Google co-founder and CEO Larry Page writes in a blog post, that Google has acquired Motorola not only because of its strength in Android smartphones and devices, but also for being a “market leader in the home devices and video solutions business.” It’s also a move to build up the company’s patent portfolio, he adds, as it will “enable us to better protect Android from anti-competitive threats from Microsoft, Apple and other companies”. According to Motorola Mobility’s website, the company holds approximately 14,600 granted patents and 6,700 pending patent applications, worldwide, as of January 2011. Google also gains a strong foothold in the living room with Motorola’s set-top box business, which could help its lackluster Google TV efforts.
Sanjay Jha, CEO of Motorola Mobility, said, “This transaction offers significant value for Motorola Mobility’s stockholders and provides compelling new opportunities for our employees, customers, and partners around the world. We have shared a productive partnership with Google to advance the Android platform, and now through this combination we will be able to do even more to innovate and deliver outstanding mobility solutions across our mobile devices and home businesses.”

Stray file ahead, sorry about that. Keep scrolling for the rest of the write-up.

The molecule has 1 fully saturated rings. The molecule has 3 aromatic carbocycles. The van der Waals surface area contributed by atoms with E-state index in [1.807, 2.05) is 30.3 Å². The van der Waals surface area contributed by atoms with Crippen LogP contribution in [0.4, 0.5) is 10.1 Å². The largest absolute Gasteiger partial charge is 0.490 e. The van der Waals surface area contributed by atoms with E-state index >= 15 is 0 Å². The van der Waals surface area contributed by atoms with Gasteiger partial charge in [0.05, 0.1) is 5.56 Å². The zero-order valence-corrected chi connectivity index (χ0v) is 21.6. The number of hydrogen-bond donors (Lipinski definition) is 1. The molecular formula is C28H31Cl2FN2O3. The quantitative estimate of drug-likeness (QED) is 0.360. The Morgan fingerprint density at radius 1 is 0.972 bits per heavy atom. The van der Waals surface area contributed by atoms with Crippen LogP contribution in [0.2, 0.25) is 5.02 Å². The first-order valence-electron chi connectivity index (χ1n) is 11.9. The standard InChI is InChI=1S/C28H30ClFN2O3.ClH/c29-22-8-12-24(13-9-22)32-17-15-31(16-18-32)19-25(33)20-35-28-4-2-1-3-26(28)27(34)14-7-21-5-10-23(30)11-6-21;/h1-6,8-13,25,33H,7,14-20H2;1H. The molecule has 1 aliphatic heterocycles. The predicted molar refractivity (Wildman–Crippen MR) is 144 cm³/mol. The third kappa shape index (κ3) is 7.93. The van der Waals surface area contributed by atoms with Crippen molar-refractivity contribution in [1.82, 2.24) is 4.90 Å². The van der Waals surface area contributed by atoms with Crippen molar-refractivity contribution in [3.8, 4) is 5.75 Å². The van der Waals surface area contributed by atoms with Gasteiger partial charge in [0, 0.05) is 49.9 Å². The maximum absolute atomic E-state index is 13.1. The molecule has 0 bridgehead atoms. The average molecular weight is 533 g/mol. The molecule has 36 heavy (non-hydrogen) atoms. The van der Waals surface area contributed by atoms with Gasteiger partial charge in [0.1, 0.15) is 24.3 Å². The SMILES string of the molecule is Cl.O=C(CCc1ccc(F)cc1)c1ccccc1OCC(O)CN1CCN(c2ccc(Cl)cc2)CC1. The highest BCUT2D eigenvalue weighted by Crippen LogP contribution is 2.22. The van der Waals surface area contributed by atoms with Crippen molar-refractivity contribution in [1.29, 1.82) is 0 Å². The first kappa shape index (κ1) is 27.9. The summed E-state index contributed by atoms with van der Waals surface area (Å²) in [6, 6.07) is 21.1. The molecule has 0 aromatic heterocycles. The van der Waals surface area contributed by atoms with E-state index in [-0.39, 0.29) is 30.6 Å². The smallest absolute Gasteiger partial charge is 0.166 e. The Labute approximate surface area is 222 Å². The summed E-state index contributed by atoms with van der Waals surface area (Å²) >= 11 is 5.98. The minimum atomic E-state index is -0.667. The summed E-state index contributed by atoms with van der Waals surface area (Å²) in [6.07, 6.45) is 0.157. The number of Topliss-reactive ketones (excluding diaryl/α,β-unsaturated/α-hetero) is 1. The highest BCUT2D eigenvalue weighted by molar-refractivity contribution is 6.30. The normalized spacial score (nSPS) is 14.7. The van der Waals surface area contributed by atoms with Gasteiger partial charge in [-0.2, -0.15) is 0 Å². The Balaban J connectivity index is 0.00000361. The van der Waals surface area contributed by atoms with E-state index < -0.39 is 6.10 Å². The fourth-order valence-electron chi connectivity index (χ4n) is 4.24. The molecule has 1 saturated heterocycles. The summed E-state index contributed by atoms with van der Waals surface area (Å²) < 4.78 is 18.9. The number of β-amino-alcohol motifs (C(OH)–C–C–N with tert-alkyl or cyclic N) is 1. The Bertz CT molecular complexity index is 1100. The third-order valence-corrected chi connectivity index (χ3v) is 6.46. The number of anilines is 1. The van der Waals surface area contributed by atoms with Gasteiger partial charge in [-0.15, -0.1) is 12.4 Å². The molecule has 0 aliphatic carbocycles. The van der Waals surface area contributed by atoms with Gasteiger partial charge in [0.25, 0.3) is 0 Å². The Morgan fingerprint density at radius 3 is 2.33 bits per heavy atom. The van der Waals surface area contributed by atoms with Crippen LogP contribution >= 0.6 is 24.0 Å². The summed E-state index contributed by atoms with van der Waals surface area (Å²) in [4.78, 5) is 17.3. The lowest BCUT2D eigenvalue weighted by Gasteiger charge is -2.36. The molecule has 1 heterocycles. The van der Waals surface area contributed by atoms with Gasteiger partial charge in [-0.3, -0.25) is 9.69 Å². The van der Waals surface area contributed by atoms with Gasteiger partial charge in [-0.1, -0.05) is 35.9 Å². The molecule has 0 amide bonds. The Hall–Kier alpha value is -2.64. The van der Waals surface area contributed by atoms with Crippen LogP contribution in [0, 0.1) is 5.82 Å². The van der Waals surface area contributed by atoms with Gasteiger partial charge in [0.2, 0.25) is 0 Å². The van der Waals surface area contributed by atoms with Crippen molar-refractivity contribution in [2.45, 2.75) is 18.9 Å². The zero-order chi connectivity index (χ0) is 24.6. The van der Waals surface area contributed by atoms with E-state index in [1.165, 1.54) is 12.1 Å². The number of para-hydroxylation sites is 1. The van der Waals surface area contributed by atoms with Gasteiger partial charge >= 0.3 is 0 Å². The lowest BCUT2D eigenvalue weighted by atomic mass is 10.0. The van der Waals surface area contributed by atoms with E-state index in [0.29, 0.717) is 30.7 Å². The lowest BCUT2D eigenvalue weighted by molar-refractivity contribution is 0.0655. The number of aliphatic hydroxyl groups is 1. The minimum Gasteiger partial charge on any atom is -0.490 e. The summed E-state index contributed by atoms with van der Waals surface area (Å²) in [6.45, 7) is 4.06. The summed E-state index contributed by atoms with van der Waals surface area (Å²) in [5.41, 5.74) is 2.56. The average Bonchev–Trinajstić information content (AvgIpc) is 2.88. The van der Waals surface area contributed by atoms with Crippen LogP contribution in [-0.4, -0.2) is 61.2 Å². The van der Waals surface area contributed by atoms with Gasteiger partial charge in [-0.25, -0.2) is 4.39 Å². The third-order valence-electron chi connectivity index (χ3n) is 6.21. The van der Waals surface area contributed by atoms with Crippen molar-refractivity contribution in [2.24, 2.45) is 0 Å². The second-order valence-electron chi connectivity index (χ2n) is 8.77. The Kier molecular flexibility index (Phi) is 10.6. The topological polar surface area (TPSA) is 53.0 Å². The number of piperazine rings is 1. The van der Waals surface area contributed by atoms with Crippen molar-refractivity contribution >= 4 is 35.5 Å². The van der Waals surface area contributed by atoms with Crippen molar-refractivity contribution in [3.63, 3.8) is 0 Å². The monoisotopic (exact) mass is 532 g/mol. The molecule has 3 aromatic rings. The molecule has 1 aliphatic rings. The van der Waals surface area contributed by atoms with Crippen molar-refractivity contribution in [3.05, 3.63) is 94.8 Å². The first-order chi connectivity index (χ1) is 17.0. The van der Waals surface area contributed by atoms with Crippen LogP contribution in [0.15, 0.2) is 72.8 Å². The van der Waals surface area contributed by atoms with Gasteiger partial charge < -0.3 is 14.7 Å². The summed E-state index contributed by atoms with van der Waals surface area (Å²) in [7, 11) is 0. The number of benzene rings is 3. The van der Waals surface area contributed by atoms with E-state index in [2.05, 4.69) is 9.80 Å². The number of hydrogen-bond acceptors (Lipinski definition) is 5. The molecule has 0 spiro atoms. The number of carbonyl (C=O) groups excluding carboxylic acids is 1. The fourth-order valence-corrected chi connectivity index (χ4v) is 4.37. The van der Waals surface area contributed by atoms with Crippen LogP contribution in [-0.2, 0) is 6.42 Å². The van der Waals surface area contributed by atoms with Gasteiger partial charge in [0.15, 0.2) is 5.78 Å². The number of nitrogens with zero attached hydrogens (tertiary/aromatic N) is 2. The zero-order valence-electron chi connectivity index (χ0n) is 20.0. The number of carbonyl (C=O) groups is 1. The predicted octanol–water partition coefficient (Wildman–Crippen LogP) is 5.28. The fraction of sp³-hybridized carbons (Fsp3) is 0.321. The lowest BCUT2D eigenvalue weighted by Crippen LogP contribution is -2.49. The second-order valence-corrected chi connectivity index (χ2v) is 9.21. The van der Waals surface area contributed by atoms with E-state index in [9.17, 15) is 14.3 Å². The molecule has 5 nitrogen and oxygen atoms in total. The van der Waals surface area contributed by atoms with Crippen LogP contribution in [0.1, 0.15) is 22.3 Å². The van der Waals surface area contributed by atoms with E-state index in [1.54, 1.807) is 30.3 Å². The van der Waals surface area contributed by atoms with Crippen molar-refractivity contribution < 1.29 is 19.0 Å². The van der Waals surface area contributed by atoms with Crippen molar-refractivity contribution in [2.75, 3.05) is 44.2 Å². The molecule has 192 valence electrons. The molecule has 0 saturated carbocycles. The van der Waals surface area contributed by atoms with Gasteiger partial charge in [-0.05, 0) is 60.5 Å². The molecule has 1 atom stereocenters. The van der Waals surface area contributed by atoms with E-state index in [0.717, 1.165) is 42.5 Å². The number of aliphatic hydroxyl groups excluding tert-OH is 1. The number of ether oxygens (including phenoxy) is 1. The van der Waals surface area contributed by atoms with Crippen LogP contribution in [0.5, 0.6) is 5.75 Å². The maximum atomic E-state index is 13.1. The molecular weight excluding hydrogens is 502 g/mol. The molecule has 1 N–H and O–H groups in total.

Andy Rubin, Senior Vice President of Mobile at Google, said, “We expect that this combination will enable us to break new ground for the Android ecosystem. However, our vision for Android is unchanged and Google remains firmly committed to Android as an open platform and a vibrant open source community. We will continue to work with all of our valued Android partners to develop and distribute innovative Android-powered devices.”
Now, we’ll have to see how if this adds momentum to Android or saps it. Will it be worth for Google to get more patent protection and its own hardware maker, or could this slow down the Android Express and perhaps give Android partners another reason to hedge their bets and look at Windows Phone 7?